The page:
Gas, diesel prices cut
State-run CPC Corp, Taiwan (台灣中油) announced yesterday that it would cut wholesale gasoline and diesel prices by NT$0.2 per liter as of this morning.
The adjusted retail price for 98-octane unleaded gasoline is NT$28, while 95-octane gasoline will cost NT$26.5, 92-octane gasoline will cost NT$25.8 and top-grade diesel oil will be NT$22.7 per liter, the company said in a statement yesterday.
Formosa Petrochemical Corp (台塑石化) said it would lower its prices to match CPC Taiwan's, effective 10pm yesterday.
Chi Mei links with Neurok
Chi Mei Optoelectronics Corp (奇美電子), the nation's second-largest maker of flat-panel displays, said it has formed a venture with Neurok Optics, LLC to make game-console screens that display three-dimensional images.
The venture, based in San Diego, California, will begin shipping its products in May, Chi Mei said in an e-mailed statement yesterday. The Tainan-based panel maker and Neurok each hold 50 percent of the venture.
The statement didn't say how much the companies were investing in the venture.
BNP Paribas gets green light
BNP Paribas has obtained approval from the Financial Supervisory Commission (FSC) to issue the second batch of foreign currency-denominated bonds in the nation's offshore bond exchange, the Formosa Bond market, the commission said yesterday.
This batch of bond could amount to as high as A$500 million (US$386 million) with an indefinite date for listing, the FSC said.
"There have been several foreign banks interested in issuing the third batch of bonds and so on that came and talked to market regulators," said Sam Chang (張振山), a deputy director at the Securities and Futures Bureau.
Taiwan's first foreign currency-denominated bond, worth US$250 million, was issued by Deutsche Bank and hit the market on Nov. 1 last year.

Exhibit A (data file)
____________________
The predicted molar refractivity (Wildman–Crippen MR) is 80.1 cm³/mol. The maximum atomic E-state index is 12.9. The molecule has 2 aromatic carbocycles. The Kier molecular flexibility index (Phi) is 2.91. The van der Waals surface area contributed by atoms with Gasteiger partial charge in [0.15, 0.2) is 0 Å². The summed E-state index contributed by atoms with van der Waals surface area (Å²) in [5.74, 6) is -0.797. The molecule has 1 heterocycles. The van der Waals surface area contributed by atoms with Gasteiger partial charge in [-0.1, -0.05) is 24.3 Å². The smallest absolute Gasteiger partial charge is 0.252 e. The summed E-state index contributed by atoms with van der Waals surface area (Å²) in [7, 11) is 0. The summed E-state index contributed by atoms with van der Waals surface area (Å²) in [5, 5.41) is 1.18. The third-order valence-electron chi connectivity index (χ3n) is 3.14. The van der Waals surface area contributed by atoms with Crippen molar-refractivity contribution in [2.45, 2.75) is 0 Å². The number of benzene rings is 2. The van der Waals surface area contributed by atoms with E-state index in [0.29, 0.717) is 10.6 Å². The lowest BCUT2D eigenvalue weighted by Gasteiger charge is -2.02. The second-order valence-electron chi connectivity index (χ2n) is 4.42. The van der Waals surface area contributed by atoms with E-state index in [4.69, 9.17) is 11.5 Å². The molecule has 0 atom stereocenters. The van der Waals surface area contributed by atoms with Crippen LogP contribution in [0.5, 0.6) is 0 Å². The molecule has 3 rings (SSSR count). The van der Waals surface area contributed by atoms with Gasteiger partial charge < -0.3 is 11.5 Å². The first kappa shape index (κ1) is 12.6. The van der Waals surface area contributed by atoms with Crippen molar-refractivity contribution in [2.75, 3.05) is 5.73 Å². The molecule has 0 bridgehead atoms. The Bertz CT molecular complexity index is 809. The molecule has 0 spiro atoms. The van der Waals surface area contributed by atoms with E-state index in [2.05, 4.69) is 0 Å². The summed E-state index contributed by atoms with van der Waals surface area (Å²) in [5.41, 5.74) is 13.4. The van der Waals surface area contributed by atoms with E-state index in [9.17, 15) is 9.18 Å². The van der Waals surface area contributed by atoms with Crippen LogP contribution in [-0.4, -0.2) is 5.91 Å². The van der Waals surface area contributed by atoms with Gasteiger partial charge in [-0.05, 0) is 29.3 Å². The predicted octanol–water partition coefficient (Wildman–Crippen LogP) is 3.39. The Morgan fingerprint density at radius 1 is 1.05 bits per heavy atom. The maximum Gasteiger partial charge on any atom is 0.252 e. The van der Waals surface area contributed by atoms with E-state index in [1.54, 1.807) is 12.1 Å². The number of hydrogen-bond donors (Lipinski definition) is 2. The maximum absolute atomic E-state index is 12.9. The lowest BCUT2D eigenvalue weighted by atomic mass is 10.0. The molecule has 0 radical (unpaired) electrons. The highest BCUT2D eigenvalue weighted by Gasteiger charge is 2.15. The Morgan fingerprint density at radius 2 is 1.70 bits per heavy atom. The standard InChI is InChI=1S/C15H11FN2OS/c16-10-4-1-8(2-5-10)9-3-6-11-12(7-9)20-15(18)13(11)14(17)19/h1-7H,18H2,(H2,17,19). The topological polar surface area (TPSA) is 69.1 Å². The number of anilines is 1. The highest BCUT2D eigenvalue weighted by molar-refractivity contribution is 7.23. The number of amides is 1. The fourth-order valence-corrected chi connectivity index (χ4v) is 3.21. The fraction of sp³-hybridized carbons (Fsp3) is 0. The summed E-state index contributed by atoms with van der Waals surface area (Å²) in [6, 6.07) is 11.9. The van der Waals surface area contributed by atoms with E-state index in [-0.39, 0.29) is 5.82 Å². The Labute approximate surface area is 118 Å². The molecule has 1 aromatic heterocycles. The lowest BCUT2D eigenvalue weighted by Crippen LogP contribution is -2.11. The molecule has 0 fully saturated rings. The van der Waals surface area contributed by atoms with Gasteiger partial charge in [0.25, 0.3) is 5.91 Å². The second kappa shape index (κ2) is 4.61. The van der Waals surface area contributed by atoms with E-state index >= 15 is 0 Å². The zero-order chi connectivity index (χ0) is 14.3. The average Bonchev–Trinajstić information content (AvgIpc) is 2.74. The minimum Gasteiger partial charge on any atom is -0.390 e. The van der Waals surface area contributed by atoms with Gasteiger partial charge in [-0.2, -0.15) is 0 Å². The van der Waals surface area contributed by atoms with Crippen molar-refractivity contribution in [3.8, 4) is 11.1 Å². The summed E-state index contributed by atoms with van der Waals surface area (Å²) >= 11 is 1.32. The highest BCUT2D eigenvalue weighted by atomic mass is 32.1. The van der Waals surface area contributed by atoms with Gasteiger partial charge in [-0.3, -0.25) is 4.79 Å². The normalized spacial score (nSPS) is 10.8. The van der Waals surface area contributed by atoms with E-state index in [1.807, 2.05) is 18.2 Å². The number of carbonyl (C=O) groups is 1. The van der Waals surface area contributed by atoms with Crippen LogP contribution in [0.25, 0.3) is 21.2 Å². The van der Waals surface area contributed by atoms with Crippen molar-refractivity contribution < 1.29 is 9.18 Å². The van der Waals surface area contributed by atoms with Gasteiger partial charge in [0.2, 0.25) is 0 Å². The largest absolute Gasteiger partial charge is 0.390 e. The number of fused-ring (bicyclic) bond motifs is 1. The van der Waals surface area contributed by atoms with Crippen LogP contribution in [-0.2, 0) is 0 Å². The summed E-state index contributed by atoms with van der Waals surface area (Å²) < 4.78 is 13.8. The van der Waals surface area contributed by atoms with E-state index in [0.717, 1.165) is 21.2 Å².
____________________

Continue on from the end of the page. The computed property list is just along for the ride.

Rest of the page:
Between Nov. 1 and last Tuesday, outright trading amounted to US$24.56 million while conditional trading totaled US$553.79 million, the commission said.
HTC's rating raised
High Tech Computer Corp (HTC, 宏達電), the world's largest maker of mobile phones using Microsoft Corp's Windows operating system, was upgraded to ``neutral'' by Credit Suisse Group, which cited limited downside for the stock.
HTC shares rose 4.8 percent to close at NT$504 (US$15.24). The stock fell 25 percent this year as of yesterday's close, lagging behind a 0.6 percent decline in the TAIEX.
"We believe the current share price is already pricing in a rather bearish scenario and does not leave significant downside potential," Credit Suisse analysts Felix Rusli and Vivian Jang wrote in a report yesterday.
The analysts, who raised the rating from "underperform," kept the 12-month price target at NT$500, adding that "The chance of a cash distribution to shareholders is higher now than in the past. This is likely to lend an additional support to the share price."
ChipMOS buys unit's shares
ChipMOS Technologies Ltd (南茂科技), a Hsinchu-based packager and tester of microchips, said it will buy all of its ChipMOS Taiwan unit's shares owned by Siliconware Precision Industries Co (矽品精密工業) for US$191 million.
ChipMOS will also issue 12.2 million of its own shares to Siliconware Precision for about US$76 million, the firm said in a statement yesterday. The deal gives Siliconware Precision a 14.7 percent stake in ChipMOS, the firm said.
Siliconware Precision is the country's second-largest supplier of semiconductor packaging and testing services.